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  • Author: W. R. BUTLER x
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I. Revah and W. R. Butler

Prolonging the lifespan of bovine follicles is known to result in reduced fertility after ovulation and insemination. In this study, the effect of prolonged development of follicles on oocyte viability was examined. In Expt 1, six cows in the aspirated-prolonged-follicle group received a vaginal progesterone releasing device on day 4 of the oestrous cycle (day 1 = ovulation) and prostaglandin F (40 mg) on day 6. Ultrasound-guided follicular aspiration was performed on day 13. Six cows in the aspirated-growing-follicle group received prostaglandin F on day 6, and follicular aspiration on day 7. In Expt 2, all cows were stimulated with 36 mg FSH-P to develop multiple large follicles for study. Three cows in the prolonged-multiple-follicle group received the same treatment as did cows in Expt 1, but were ovariectomized on day 13. Three cows in the growing-multiple-follicle group received prostaglandin F on day 6 and were ovariectomized on day 7. Oocytes recovered in both experiments were stained to reveal the stage of nuclear development. All oocytes from aspirated-prolonged and prolonged-multiple follicles showed expanded cumulus cells and condensed chromatin dispersed in the ooplasm, with possible germinal vesicle breakdown. Oocytes from aspirated-growing and growing-multiple follicles showed compact cumulus cells and an intact germinal vesicle. Plasma concentrations of oestradiol in both growing follicle groups increased until oocyte recovery. Oestradiol in the aspiratedprolonged-follicle group increased after luteolysis on day 6 and remained high until follicular aspiration. In contrast, in the FSH-stimulated prolonged-multiple-follicle group, oestradiol fell to trace amounts on day 8 and remained low. Oestradiol concentrations in follicular fluid were consistent with plasma concentrations for all groups. Bovine oocytes from prolonged dominant follicles undergo premature maturation in vivo, which perhaps accounts for the poor fertility observed in other studies when oestrous synchronization with progestins prolongs follicle lifespan.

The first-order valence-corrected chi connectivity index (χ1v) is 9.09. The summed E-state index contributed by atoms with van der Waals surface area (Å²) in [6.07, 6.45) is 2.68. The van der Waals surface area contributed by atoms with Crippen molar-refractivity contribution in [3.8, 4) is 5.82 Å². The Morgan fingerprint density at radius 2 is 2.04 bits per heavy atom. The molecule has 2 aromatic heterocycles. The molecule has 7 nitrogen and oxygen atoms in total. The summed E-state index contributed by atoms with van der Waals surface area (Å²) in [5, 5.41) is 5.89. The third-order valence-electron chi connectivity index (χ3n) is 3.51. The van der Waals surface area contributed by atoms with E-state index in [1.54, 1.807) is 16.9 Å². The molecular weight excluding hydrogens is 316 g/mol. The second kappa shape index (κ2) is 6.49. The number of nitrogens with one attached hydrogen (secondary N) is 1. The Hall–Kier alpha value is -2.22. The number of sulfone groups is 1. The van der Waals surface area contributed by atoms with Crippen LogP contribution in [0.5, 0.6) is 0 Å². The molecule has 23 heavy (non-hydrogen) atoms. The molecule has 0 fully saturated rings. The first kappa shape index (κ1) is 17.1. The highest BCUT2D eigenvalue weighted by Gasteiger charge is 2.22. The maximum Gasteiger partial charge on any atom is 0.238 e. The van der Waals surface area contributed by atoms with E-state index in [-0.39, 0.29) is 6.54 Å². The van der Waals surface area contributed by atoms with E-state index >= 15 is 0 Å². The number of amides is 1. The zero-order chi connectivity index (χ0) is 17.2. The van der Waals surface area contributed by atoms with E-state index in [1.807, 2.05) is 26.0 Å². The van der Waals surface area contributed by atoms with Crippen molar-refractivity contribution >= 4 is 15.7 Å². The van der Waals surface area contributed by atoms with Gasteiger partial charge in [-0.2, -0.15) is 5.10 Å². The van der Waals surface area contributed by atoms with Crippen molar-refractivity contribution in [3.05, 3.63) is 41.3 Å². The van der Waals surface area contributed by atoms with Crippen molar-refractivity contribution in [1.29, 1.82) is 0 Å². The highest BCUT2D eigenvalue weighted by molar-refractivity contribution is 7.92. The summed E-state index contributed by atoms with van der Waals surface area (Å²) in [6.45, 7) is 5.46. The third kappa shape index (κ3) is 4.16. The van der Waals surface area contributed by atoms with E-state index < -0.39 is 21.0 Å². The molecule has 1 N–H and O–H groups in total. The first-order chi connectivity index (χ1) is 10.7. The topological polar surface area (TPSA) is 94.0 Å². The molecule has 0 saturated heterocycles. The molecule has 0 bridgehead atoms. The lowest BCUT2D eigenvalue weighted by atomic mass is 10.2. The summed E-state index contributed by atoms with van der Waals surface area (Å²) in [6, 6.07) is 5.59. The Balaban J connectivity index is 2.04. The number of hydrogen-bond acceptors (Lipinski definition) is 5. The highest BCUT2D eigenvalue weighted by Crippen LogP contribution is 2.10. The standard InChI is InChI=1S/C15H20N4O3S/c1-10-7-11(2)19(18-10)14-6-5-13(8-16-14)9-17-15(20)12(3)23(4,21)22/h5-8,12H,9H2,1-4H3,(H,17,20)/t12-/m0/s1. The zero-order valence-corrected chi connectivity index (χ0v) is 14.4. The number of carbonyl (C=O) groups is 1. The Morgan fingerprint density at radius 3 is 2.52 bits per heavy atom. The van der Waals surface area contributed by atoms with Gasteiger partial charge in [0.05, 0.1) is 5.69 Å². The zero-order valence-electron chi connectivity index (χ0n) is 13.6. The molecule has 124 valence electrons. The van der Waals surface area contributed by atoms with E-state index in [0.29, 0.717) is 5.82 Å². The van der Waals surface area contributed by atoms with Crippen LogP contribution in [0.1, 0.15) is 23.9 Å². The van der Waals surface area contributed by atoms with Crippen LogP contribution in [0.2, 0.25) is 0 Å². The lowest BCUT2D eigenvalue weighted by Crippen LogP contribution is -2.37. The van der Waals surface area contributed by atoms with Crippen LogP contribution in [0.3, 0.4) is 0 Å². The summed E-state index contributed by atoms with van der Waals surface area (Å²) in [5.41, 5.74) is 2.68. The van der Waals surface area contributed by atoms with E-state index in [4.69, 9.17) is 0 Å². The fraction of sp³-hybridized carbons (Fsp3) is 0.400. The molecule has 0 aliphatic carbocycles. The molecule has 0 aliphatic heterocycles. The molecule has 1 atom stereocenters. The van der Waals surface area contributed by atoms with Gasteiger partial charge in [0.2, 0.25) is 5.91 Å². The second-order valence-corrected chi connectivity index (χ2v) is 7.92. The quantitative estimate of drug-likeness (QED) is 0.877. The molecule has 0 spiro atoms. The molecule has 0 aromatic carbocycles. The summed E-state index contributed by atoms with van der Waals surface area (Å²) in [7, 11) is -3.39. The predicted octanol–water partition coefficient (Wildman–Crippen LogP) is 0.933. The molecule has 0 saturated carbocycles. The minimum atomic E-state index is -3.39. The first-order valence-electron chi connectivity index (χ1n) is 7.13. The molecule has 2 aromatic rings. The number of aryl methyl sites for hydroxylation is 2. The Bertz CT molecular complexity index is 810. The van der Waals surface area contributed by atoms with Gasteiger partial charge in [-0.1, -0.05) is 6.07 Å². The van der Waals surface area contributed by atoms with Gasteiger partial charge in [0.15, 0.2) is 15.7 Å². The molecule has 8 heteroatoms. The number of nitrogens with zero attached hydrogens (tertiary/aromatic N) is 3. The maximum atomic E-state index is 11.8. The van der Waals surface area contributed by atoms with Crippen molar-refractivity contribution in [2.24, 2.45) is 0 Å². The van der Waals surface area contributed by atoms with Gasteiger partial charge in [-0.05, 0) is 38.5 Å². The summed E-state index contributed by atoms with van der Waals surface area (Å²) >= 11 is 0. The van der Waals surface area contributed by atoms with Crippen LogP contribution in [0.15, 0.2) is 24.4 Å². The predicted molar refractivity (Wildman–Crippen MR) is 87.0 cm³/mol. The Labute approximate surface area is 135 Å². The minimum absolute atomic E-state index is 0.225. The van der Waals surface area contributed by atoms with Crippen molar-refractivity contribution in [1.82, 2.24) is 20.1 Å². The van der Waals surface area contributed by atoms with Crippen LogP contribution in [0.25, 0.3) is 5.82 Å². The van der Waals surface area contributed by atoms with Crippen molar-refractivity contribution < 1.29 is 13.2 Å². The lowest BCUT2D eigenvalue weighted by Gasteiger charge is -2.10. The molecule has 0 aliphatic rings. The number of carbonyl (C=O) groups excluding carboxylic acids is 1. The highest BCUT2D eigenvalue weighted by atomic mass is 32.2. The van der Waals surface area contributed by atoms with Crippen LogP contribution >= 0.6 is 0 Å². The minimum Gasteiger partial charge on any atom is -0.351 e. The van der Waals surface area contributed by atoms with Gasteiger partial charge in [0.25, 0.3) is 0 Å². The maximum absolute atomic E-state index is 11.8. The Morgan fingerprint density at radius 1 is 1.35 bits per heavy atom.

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S T Butler, S H Pelton and W R Butler

Prolonged anovulation following parturition has a negative impact on fertility in dairy cows. Insulin plays an important role in ovarian function in many species, and is profoundly depressed in dairy cows during early lactation. We hypothesized that hypoinsulinemia during early lactation represents a key indicator of nutritional status, resulting in delayed ovulation. Holstein cows (n = 10) were subjected to either a hyperinsulinemic–euglycemic clamp (INS) or saline infusion (CTL) for 96 h, beginning on day 10 after parturition during the first postpartum follicular wave. Insulin was infused continuously (0.3 μg/kg body weight per h) via a jugular catheter, and euglycemia was maintained by infusion of glucose. Circulating insulin concentrations were elevated 2.6-fold in INS cows compared with CTL cows (0.73 ± 0.026 vs 0.28 ± 0.026 ng/ml; P < 0.001). Insulin treatment did not affect (P > 0.05) luteinizing hormone (LH) pulse frequency, pulse amplitude or mean circulating LH. Circulating estradiol was elevated in INS cows (P < 0.01) and circulating testosterone also tended to be higher. The ratio of testosterone to estradiol was not different between treatments for the initial 30 h of infusion, but was significantly reduced thereafter in response to insulin (P < 0.01), suggesting that hyperinsulinemia increased follicular aromatase activity. Insulin treatment also resulted in reduced circulating nonesterified fatty acids, and increased circulating total and free insulin-like growth factor-I concentrations. Insulin infusion increased estradiol secretion by the dominant follicle of the first postpartum follicular wave in dairy cows, and this effect appears not to be mediated through changes in pulsatile LH release.